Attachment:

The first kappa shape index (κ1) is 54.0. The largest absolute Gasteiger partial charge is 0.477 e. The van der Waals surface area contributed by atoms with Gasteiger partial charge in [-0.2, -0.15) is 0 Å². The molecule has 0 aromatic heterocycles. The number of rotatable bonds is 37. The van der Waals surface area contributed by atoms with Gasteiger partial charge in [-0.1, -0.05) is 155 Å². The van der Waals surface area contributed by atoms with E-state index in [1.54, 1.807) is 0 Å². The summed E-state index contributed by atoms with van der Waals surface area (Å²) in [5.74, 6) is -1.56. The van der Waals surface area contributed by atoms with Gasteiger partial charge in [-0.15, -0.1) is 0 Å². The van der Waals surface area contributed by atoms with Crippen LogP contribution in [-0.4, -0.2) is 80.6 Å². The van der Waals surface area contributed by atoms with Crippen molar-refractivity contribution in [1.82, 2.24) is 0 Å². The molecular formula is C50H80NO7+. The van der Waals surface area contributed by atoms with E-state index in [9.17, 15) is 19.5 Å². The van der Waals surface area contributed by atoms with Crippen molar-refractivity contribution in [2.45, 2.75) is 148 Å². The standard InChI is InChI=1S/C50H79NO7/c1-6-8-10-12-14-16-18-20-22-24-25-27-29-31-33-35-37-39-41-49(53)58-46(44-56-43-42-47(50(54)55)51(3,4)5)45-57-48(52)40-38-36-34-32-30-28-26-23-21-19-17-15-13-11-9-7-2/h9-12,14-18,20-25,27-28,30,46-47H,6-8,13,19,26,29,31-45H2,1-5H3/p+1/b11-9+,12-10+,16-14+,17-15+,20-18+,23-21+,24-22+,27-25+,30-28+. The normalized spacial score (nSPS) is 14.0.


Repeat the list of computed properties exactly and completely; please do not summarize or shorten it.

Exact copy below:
The first kappa shape index (κ1) is 54.0. The largest absolute Gasteiger partial charge is 0.477 e. The van der Waals surface area contributed by atoms with Gasteiger partial charge in [-0.2, -0.15) is 0 Å². The molecule has 0 aromatic heterocycles. The number of rotatable bonds is 37. The van der Waals surface area contributed by atoms with Gasteiger partial charge in [-0.1, -0.05) is 155 Å². The van der Waals surface area contributed by atoms with E-state index in [1.54, 1.807) is 0 Å². The summed E-state index contributed by atoms with van der Waals surface area (Å²) in [5.74, 6) is -1.56. The van der Waals surface area contributed by atoms with Gasteiger partial charge in [-0.15, -0.1) is 0 Å². The van der Waals surface area contributed by atoms with Crippen LogP contribution in [-0.4, -0.2) is 80.6 Å². The van der Waals surface area contributed by atoms with Crippen molar-refractivity contribution in [1.82, 2.24) is 0 Å². The molecular formula is C50H80NO7+. The van der Waals surface area contributed by atoms with E-state index in [9.17, 15) is 19.5 Å². The van der Waals surface area contributed by atoms with Crippen molar-refractivity contribution in [2.45, 2.75) is 148 Å². The standard InChI is InChI=1S/C50H79NO7/c1-6-8-10-12-14-16-18-20-22-24-25-27-29-31-33-35-37-39-41-49(53)58-46(44-56-43-42-47(50(54)55)51(3,4)5)45-57-48(52)40-38-36-34-32-30-28-26-23-21-19-17-15-13-11-9-7-2/h9-12,14-18,20-25,27-28,30,46-47H,6-8,13,19,26,29,31-45H2,1-5H3/p+1/b11-9+,12-10+,16-14+,17-15+,20-18+,23-21+,24-22+,27-25+,30-28+. The normalized spacial score (nSPS) is 14.0.